my Soulbender and my '70 pedal REALLY don't like coming after buffered
    pedals, which I believe is the method used by Boss. (I know it's what
    Ibanez does, 'cause I can't put my tubescreamers before the fuzzes or they
    sound horrible.) So, it wouldn't surprise me if you pulled out the
    compressor and everything was hunky dory....

    I suspect problem number 1 isn't a problem at all.... I'm just guessing,
    but I suspect the way the compressor is wired (unlike most effects) shuts it
    off when there's no input even when it's drawing DC from an adaptor.
    Depending on how the daisy chain is wired, I suspect that cutting power to
    the compressor could also cut out everything else following it on the power
    path (as opposed to the signal path). But, I may be talking out my
    behind....

    Good luck!
    TB

    "Grant" <gpetty@aos.wisc.edu> wrote in message
    news:bgm4n0$dbq$1@news.doit.wisc.edu...
    >
    > I recently purchased a bunch of used effects on e-bay and installed them
    > on a home-built pedal board. The effects (in reverse order, because I
    > started typing before thinking) are:
    >
    > Amp
    > |
    > Boss RV-3 Reverb/Delay
    > Dod Ice Box Chorus
    > Boss GE-? EQ
    > Proco Turbo Rat
    > Fulltone FD2
    > Boss CS-3 compressor
    > Budda Wah
    > |
    > Guitar
    >
    > All of the effects are powered by a single daisychain power supply
    > (forgot the brand, but it's some fancy solid-state thing, and it's
    > supposed to be able to put out something like 1.5 amps of regulated 9V,
    > or more than enough for all of the above pedals).
    >
    > Now for the weirdness, which comes in several flavors:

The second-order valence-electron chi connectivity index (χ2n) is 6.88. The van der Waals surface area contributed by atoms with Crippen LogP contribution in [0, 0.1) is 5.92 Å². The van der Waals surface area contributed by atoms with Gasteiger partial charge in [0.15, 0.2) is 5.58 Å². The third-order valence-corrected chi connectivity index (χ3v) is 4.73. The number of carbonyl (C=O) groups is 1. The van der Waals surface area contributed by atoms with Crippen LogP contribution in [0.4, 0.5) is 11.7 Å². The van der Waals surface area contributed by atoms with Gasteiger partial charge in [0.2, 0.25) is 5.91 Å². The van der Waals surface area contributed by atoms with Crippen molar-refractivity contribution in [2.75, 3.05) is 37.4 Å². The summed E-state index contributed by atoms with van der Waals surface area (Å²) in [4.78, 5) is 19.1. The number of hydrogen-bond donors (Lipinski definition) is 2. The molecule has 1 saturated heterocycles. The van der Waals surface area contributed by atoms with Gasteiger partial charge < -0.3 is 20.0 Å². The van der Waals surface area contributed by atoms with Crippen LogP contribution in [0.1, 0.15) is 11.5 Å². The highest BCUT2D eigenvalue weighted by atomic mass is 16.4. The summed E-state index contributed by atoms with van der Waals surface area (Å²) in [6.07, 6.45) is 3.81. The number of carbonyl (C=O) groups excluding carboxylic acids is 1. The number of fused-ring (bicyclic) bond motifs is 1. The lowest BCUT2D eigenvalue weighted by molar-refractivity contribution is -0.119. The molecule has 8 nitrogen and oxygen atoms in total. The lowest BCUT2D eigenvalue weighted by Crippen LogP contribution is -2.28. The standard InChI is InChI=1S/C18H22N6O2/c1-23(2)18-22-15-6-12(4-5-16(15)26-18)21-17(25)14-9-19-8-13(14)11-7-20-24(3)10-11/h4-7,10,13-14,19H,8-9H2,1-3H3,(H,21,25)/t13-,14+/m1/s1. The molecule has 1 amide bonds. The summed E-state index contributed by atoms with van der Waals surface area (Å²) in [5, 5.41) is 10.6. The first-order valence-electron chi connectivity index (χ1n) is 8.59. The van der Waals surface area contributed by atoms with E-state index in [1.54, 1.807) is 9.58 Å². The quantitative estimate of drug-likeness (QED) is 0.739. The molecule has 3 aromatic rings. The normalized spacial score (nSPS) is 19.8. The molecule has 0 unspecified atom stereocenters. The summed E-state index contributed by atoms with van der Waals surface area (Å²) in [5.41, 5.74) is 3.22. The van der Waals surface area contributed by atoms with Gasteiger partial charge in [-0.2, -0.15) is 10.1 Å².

>
    > 1) I found that if I unplug the signal jack from the output of the
    > compressor (i.e., the cable that runs to the input of the FD2), then ALL
    > of the pedals shut down, as if they weren't getting power. Plugging the
    > cable back in restarts all the pedals. What the ....???
    >
    > 2) Somewhere in the chain (I haven't succeeded in isolating it yet),
    > there frequently arises a pulsing sound (freq. around 3-4 per second)
    > which sometimes resembles an ultrashort piece of sampled guitar sound
    > being replayed repeatedly at low volume, almost like from a boomerang.
    > It comes up at random times after I've been playing for a while and then
    > persists indefinitely, unless I power off all the pedals and then
    > restart them again. Fortunately, it's only audible when I'm not
    > playing. Switching pedals on and off with the foot switches makes no
    > difference. At first I thought the RV-3 was doing this (after all, it's
    > a delay), but I found that the pulsing sound gets louder when I engage
    > the FD2, suggesting it's originating early in the chain (but it's not
    > the wah, which I had for a long time before all the other pedals).
    > Again, unplugging the output jack from the CS-3 has the effect of
    > shutting off power to *all* pedals -- when I plug it back in, the
    > pulsing has usually gone away, for a short time at least. Could a
    > compressor that's malfunctioning theoretically produce a pulsing sampled
    > sound? I wouldn't have thought that there's any digital sampling going
    > on in a compressor, but I could be wrong...
    >
    > 3) Now for the worst part: At my last gig, I suddenly started losing